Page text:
"PR: A Valuable
Tool in Good Times and Bad"
Hilary Kaye, President, Hilary Kaye Associates,
When companies are doing well, its often standard procedure
to let the world know. Press releases, newsletters, bylined articles,
speaking engagements these are all ways that companies deliver
positive corporate news to their various audiences.
On the flip side, if a company has
a downturn, its industry is in a tailspin or the overall economy
is sagging, many companies "hunker down" with the attitude of waiting
out the storm. They may have unexpectedly poor earnings, decreased
sales revenues, sudden layoffs all things that a company
likes to keep low-key. They believe that by keeping an overall low
profile, the press and thereby their publics will
not be fully aware of their situation.
Its certainly true that you dont
want to trumpet bad news. If you are publicly held, you only want
to disclose what is mandatory based on SEC regulations (private
companies, of course, have more latitude regarding disclosure of
anything of a negative nature). However, its also true that
positive stories can help reduce the impact of bad news. Many companies
fail to take advantage of positive occurrences at their companies
that could generate positive media coverage. Of course, if your
bad news resembles anything like that occurring at Enron, all bets
Lets take a look
at some positive media opportunities that companies have even when
they are in the midst of a downturn.
First, some companies have established
relationships with reporters who call for comments on industry-related
news. These relationships are invaluable and help the companies
receive better coverage when they have news of their own to report.
They also help keep the company name, and the executives names,
in the news as industry experts. Unfortunately, we frequently see
that if the company is experiencing any trouble at all, these quotable
sources suddenly become unquotable. They dont return reporters
phone calls and they turn down interviews obtained by the PR department
This usually is the wrong tack to take.
Its a good idea to maintain relationships with reporters who
have been good to the company in the past. Youll need their
support again. Be honest if they ask about the companys difficulties,
but realize that they can also help carry the companys positive
messages. Unless a company is in the midst of a genuine crisis,
maintaining the impression that company executives are knowledgeable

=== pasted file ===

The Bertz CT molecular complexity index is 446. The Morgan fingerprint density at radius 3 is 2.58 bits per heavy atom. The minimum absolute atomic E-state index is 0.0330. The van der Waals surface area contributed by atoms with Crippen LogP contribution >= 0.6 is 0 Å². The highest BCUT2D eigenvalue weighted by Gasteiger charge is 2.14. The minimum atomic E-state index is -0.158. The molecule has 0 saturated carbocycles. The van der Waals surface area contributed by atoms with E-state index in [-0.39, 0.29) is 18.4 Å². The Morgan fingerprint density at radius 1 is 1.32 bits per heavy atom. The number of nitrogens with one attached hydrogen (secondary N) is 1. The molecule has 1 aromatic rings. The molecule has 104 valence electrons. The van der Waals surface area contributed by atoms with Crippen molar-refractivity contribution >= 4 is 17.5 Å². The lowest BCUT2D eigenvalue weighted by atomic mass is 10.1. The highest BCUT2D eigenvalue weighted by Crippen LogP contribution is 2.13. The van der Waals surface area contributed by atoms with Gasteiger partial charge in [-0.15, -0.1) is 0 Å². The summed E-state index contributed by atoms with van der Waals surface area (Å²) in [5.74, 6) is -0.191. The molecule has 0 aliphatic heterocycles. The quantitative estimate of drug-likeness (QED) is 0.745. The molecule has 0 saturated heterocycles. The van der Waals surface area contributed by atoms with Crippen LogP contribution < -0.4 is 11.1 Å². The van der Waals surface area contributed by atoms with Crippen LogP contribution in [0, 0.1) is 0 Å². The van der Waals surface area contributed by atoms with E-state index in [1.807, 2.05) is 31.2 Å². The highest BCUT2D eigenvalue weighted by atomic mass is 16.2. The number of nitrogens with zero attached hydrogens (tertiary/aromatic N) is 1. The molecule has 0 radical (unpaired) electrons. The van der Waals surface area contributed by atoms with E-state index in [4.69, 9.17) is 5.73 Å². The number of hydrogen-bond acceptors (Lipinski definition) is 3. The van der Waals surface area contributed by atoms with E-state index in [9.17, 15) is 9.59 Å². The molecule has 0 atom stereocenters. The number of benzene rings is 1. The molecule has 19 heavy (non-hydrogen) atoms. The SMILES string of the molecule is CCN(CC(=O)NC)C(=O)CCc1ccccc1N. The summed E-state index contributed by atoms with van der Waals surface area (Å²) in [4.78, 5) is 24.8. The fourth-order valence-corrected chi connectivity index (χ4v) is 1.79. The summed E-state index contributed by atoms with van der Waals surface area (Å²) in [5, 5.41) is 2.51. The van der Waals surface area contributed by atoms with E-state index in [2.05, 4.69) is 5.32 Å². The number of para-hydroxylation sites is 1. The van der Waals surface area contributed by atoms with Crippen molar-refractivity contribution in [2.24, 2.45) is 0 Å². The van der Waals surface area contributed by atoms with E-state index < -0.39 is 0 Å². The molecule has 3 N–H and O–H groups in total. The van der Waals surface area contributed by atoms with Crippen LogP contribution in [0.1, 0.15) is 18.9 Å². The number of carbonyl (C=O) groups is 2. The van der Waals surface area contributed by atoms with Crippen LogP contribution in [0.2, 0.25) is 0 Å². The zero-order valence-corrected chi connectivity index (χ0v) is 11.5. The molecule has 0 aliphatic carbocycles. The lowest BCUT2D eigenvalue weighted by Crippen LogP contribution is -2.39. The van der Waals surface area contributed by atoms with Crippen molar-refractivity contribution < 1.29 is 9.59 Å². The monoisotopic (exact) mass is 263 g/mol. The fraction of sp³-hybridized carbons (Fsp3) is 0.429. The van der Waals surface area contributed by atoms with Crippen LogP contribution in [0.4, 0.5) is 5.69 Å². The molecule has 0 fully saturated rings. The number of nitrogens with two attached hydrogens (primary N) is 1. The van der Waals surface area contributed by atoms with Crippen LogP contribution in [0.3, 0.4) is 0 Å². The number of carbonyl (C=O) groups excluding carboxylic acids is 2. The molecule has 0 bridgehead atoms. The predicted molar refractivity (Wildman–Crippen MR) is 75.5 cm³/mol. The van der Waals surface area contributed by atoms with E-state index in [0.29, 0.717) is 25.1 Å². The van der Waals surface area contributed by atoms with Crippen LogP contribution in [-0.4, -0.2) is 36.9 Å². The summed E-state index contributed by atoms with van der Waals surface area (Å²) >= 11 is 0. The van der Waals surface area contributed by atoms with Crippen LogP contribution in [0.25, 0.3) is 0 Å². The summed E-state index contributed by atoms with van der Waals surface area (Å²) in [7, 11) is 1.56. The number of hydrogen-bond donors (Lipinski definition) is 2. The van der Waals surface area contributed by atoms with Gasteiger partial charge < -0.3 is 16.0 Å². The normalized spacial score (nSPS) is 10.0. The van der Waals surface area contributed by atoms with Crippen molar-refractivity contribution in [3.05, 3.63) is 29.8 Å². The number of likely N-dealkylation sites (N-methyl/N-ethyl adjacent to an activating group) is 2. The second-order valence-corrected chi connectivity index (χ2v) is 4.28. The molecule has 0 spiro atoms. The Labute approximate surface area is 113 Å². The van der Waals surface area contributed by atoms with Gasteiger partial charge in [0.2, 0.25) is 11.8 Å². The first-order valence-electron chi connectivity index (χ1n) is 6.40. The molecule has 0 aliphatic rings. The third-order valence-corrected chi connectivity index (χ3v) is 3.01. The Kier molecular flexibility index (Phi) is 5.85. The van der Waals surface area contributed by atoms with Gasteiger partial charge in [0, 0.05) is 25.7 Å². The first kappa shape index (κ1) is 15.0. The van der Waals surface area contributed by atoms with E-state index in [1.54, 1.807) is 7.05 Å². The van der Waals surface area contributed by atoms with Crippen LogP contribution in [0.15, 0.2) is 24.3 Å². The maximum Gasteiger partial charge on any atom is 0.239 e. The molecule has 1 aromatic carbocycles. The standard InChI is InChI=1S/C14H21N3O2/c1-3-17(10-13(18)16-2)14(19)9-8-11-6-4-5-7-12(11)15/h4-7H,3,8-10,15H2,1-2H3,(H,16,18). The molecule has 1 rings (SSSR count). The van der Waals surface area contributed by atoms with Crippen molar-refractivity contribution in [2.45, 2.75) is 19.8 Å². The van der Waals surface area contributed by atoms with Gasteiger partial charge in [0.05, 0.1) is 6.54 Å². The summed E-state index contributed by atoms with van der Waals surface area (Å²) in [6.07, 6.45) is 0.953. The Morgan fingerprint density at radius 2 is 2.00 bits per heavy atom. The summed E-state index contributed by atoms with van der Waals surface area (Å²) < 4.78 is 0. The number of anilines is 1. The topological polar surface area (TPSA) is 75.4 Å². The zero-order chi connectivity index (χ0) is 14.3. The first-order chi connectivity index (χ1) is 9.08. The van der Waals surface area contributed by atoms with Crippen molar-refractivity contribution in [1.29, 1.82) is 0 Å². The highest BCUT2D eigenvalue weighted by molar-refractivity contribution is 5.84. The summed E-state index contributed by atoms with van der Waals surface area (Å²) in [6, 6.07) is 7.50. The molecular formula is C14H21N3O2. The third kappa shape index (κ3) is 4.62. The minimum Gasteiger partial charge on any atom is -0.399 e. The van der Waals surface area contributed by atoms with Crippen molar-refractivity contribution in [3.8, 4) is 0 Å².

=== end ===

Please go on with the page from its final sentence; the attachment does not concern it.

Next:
on industry matters should be done as a matter of course.
Second, if your company hasnt
established relationships with reporters either with trade
press media or business media this may be the perfect time
to do so. All of the key executives
are fair game
for relationships of this type. You may want to ask your PR team
to facilitate these for you.
Third, adopt the attitude that positive
press is good for the company. Your PR team (in-house or contracted)
can be aggressive in finding situations that could lead to great
trade press and sometimes even business/financial media. While care
needs to be taken about revealing proprietary information, theres
a lot of room left for stories that do good, not harm.
Some stories might relate to unusual
or highly successful employees; new product stories; unique manufacturing
capabilities; customer application stories; humanitarian activities,
On a related subject,
it is also important to not pull back on employee communications.
If your company has had regular newsletter communication with employees
either through a printed document or email dont
stop. Dont let internal troubles stop this communication channel,
which is critical in keeping employee morale up and business going
If the normal news you publish is not
the kind of news youd like to publish now, the newsletter
editor should be directed to go looking for positive stories that
would boost morale. A sudden newsletter stop is a red flag to employees
and should be avoided.
OK, so whats the bottom line?
If youve read all the way to the bottom, youve learned
some of the reasons why your companys media relations program
should continue through thick and thin. The next time your company
appears ready to retreat into a self-imposed quiet period, think
again. You may be able to generate some much-needed positive PR.
(Hilary Kaye is founder and president
of Hilary Kaye Associates, Inc.
(HKA), a public relations and marketing communications firm
that provides customized services to emerging growth and established
companies. Hilary can be reached at firstname.lastname@example.org
or (714) 426-0444.)
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